Volume 5, Issue 12, 01 December 1934
Index of content:
5(1934); http://dx.doi.org/10.1063/1.1745221View Description Hide Description
An effort is made to distinguish more clearly between two types of phenomena which may occur in some glasses: (1) a ``reversible absorption'' current due to the formation of a high counter electromotive force, and (2) an ``irreversible absorption'' current due to the formation of a highly resistant layer in the glass. Characteristic curves showing one type of the latter which may occur under certain conditions are given. Although many observers seem to have observed both phenomena previously, considerable confusion still seems to exist in distinguishing between them. Combinations of both phenomena may be one possible cause of some of the large discrepancies in current‐time behaviors reported. A study of the relatively small, slowly decreasing residual electromotive force observed upon discharging the sample shows a linear increase of this electromotive force with increase in temperature for temperatures as high as 150°C.
The Electrical Conductivity of Glass Part II. Current Increase Phenomena with Highly Resistant Layers5(1934); http://dx.doi.org/10.1063/1.1745222View Description Hide Description
With the production of certain types of highly resistant layers in some glasses, increases of current with time are observed, similar to those reported qualitatively by several earlier investigators. The nature of these current increases have been studied quantitatively and found to follow, for the cases here studied, the relationship, log (Im —It ) =log a 1—b 1 t, where Im is the maximum value of the current,It is the current at any time t after application of the field, and a 1 and b 1 are constants. The time T for the current to reach its maximum value seems related to the applied voltage by the equation T=K 1/V—K 2. The values of the constants K 1 and K 2 seem to decrease with increase in temperature. The time for the current to reach its maximum value decreases rapidly with increase in glass temperature. The possible importance of the phenomena observed in an explanation of the processes involved in the conductivity of glass is suggested, and the need for further investigation is emphasized. No theoretical explanation is given because of the apparent necessity for further investigations.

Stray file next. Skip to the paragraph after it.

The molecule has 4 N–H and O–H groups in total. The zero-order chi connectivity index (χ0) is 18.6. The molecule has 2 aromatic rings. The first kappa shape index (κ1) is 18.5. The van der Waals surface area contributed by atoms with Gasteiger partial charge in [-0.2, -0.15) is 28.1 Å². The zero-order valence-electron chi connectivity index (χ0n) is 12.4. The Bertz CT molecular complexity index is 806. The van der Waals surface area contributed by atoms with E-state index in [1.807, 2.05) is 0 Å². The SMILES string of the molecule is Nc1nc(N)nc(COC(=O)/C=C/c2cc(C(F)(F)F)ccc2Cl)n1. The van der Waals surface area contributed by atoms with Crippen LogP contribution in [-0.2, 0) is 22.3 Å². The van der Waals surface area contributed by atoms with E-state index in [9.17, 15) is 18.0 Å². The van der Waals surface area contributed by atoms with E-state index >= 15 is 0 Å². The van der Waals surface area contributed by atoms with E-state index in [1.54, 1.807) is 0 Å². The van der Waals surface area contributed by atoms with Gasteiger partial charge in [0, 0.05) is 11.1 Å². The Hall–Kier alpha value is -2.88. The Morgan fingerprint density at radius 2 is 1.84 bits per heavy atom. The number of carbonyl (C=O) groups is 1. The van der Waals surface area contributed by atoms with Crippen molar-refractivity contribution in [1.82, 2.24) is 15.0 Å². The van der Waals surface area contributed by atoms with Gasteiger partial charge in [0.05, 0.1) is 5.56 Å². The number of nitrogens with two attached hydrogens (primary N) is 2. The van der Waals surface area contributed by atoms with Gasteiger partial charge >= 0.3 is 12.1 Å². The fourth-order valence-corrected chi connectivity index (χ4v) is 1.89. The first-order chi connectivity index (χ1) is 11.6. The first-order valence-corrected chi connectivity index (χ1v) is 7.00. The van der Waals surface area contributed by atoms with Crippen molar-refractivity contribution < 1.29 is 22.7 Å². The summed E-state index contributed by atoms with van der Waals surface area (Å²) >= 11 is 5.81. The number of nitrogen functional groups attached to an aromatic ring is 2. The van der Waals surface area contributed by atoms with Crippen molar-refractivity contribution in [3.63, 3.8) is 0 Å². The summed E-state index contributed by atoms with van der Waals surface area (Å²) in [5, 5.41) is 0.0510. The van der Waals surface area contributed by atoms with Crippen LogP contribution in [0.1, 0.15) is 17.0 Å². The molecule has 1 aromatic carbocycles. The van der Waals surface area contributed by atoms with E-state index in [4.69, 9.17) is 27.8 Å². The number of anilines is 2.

5(1934); http://dx.doi.org/10.1063/1.1745223View Description Hide Description
In continuation of a previous investigation, the mechanism of division of small liquid droplets, which are the seats of physico‐chemical reactions, is being studied now not from thermodynamical, but from the kinetic point of view. Thermodynamical considerations give us conditions under which the whole drop is less stable, than its two halves. It does not say however anything about the degree of stability. The present investigation makes this next step, and shows under what conditions a drop becomes so unstable, that an infinitesimal deformation will lead to a division. The critical sizes calculated here are close to those calculated by thermodynamical method. The importance of ``release phenomena'' and ``valve action'' in the cases considered is pointed out.